Friday, November 18, 2011

Fantastic Friday: The Cheshire Cheese Cat by Carmen Agra Deedy & Randall Wright

The Cheshire Cheese Cat: A Dickens of a Tale
written by Carmen Agra Deedy & Randall Wright, drawings by Barry Mose
Peachtree, 2011
ISBN: 978-1-56145-595-4
Grades 3-6
Reviewed from copy received from publisher.

Skilley, an alley cat with an embarrassing secret, longs to escape his hard life dodging fishwives brooms and carriage wheels and trade his damp alley for the warmth of the Cheshire Cheese Inn. When he learns that the innkeeper is looking for a new mouser, Skilley comes up with an audacious scheme to install himself in the famous tavern. Once established in the inn, Skilley strikes a bargain with Pip, the intelligent mouse-resident, and his fellow mice. Skilley protects the mice and the mice in turn give to Skilley the delectable Cheshire cheese of the inn. Thus begins a most unlikely alliance and friendship. The cat and mouse design a plan to restore Maldwyn wounded raven and faithful guard in the service of Queen Victoria to his rightful place in The Tower, but first they must contend with a tyrannical cook, a mouse-despising barmaid, and an evil tomcat named Pinch. Will the famous author suffering from serious writer s block who visits the Cheshire Cheese pub each day be able to help?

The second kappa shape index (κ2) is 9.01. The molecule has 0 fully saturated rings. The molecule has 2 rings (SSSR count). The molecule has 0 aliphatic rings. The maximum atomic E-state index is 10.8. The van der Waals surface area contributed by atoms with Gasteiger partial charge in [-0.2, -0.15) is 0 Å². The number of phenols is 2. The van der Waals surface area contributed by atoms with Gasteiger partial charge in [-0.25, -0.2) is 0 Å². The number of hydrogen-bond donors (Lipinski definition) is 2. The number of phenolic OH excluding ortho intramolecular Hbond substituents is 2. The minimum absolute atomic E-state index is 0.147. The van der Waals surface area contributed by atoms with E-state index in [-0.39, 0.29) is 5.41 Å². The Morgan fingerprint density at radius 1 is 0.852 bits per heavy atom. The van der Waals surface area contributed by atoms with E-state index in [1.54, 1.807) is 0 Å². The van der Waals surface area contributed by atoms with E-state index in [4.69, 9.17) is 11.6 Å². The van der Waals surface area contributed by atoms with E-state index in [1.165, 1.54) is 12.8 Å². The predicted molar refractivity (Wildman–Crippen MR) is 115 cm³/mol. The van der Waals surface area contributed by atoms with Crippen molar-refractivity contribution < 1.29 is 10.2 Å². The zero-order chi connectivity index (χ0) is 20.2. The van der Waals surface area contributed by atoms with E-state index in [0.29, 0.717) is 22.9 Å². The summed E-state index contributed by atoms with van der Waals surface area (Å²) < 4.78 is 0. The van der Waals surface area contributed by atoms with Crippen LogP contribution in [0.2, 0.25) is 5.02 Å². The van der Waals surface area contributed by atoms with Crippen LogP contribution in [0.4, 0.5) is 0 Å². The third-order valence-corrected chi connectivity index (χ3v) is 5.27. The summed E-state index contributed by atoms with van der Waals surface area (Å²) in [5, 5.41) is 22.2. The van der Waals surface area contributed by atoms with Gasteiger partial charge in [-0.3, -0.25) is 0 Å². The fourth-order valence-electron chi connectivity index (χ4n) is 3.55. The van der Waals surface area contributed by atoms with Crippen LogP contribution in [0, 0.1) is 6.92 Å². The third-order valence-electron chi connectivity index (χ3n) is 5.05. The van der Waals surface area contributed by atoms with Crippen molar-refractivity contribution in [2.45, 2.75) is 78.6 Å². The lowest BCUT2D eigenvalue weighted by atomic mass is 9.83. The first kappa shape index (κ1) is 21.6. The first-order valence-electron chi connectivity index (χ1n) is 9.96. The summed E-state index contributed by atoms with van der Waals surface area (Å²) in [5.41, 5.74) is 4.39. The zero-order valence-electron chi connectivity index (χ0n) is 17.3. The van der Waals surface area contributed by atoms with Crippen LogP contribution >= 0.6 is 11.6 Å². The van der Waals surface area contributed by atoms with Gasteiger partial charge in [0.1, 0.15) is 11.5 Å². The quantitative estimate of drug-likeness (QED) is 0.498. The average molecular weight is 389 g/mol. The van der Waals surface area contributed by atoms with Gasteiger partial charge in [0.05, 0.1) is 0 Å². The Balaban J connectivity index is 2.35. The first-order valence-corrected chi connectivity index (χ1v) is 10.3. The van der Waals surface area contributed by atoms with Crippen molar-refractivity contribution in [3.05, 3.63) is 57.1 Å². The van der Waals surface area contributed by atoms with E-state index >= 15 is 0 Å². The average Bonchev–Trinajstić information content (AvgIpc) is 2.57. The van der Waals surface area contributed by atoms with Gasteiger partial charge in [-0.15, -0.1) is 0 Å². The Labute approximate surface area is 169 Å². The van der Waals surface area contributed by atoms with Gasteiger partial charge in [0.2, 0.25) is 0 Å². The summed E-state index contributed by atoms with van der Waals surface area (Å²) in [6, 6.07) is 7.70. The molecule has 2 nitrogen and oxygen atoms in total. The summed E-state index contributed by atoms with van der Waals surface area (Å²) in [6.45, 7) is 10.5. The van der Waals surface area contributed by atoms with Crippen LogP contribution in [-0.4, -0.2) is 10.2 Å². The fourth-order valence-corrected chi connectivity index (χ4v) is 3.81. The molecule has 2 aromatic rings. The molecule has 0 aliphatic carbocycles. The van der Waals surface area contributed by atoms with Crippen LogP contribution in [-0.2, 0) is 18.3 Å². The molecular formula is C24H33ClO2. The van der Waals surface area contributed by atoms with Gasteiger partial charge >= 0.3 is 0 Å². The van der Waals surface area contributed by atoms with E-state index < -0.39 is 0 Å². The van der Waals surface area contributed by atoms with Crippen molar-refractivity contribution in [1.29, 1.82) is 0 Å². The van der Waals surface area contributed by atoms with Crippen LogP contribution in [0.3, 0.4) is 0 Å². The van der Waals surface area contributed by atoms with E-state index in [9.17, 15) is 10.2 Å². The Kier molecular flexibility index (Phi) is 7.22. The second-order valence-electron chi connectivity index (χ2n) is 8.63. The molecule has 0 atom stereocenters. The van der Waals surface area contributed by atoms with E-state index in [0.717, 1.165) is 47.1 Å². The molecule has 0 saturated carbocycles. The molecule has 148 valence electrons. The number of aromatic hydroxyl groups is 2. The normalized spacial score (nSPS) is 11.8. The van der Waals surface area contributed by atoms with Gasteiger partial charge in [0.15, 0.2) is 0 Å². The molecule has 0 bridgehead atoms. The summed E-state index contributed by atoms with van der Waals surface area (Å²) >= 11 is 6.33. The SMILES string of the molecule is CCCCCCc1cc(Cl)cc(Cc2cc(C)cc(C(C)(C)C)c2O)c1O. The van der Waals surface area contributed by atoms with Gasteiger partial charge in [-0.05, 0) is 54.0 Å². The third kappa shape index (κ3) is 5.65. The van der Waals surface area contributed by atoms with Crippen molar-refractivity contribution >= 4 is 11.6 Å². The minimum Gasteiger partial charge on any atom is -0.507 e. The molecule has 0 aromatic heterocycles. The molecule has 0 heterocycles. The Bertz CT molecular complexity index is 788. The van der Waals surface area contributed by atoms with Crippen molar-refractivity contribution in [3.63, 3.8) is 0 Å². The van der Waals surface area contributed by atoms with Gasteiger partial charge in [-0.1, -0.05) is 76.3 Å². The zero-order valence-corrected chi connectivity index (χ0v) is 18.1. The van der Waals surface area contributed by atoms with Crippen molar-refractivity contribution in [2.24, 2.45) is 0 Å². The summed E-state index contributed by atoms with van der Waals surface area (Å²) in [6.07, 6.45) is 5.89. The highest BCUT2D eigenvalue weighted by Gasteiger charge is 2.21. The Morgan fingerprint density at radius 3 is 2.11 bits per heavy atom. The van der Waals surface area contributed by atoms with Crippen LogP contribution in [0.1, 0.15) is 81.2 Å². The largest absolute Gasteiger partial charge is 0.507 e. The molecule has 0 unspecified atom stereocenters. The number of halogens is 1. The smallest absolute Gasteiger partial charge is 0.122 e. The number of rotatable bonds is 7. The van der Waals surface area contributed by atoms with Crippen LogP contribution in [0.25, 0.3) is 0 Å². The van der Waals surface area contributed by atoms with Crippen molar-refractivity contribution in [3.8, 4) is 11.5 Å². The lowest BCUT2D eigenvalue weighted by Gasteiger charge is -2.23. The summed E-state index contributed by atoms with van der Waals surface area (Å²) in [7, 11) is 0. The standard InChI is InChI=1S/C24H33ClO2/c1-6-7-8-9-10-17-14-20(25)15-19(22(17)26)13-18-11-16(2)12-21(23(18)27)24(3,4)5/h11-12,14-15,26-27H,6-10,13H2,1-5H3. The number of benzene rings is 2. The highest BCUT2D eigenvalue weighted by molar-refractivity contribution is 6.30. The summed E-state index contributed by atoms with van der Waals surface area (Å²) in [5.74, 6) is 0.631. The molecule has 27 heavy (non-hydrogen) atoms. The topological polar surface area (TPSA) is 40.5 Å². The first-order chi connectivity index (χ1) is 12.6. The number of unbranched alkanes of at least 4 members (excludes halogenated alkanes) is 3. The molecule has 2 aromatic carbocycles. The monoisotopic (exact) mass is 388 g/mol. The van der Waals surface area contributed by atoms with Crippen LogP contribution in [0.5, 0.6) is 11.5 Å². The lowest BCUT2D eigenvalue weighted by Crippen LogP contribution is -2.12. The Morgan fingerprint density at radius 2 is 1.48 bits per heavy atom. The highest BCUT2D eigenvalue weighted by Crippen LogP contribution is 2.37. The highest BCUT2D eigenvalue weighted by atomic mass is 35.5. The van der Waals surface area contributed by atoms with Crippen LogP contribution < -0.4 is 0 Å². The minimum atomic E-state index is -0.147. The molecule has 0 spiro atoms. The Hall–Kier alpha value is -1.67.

I'll say right off the bat that I really enjoyed this book.  I enjoyed the characters, Skilley, the cat who loves cheese but considers it a shameful thing, Pip, the mouse who can read and right, and Maldwyn, the grumpy but duty bound raven. The setting is presented beautifully, the cellar with the marvelous cheese, the kitchen and its dangerous inhabitant Croombs, the edge of the roof where Pip goes when he needs time alone.  The insertion of Dickens and his writer's block, provides an interesting perspective on what is happening within the inn.  Moser's drawings show the emotions of the various characters beautifully.  They add a touch of humor to the drama as well, lightening the mood just a tad. 

The themes presented in the story are integrated naturally in the story.  Themes of friendship, mistakes, fear, forgiveness, and truth permeate the book.  I appreciated most the lesson that Maldwyn teaches Skilley after he betrays Pip's trust. Maldwyn tells him,
"...I am here to tell you that you cannot undo it any more than I can fly back to the Tower on my own and resume my rightful place.  Only worms and insects have no memories of past sins.  And only humans can choose to forget them.  We animals must live with our foolhardy choices....All one can do is own up to the truth." (pg. 119)
Truth, a powerful, and often painful thing to face up to.  I wonder what the world would be like if we humans were more willing to humble ourselves and face up to the truth as Skilley does in this book. A thought well worth discussing. One of my favorite books of the year, I highly recommend it.

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